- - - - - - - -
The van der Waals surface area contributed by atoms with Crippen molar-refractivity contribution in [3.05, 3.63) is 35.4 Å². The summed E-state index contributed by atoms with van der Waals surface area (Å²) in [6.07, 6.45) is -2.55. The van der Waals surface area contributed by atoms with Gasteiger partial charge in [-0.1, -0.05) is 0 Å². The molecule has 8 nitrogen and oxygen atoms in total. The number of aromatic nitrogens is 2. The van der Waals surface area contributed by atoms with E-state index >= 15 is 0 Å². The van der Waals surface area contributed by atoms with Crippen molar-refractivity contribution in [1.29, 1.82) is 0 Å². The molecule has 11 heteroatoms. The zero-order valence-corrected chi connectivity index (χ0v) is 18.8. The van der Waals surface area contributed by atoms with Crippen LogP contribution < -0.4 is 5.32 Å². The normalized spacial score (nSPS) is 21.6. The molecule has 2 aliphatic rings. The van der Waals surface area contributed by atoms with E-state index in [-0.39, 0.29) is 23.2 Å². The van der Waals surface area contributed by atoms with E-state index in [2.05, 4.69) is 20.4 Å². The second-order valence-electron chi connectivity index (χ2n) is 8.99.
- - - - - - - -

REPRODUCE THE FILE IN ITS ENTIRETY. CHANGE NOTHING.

The van der Waals surface area contributed by atoms with Crippen molar-refractivity contribution in [3.05, 3.63) is 35.4 Å². The summed E-state index contributed by atoms with van der Waals surface area (Å²) in [6.07, 6.45) is -2.55. The van der Waals surface area contributed by atoms with Gasteiger partial charge in [-0.1, -0.05) is 0 Å². The molecule has 8 nitrogen and oxygen atoms in total. The number of aromatic nitrogens is 2. The van der Waals surface area contributed by atoms with E-state index >= 15 is 0 Å². The van der Waals surface area contributed by atoms with Crippen molar-refractivity contribution in [1.29, 1.82) is 0 Å². The molecule has 11 heteroatoms. The zero-order valence-corrected chi connectivity index (χ0v) is 18.8. The van der Waals surface area contributed by atoms with Crippen LogP contribution < -0.4 is 5.32 Å². The normalized spacial score (nSPS) is 21.6. The molecule has 2 aliphatic rings. The van der Waals surface area contributed by atoms with E-state index in [-0.39, 0.29) is 23.2 Å². The van der Waals surface area contributed by atoms with E-state index in [2.05, 4.69) is 20.4 Å². The second-order valence-electron chi connectivity index (χ2n) is 8.99.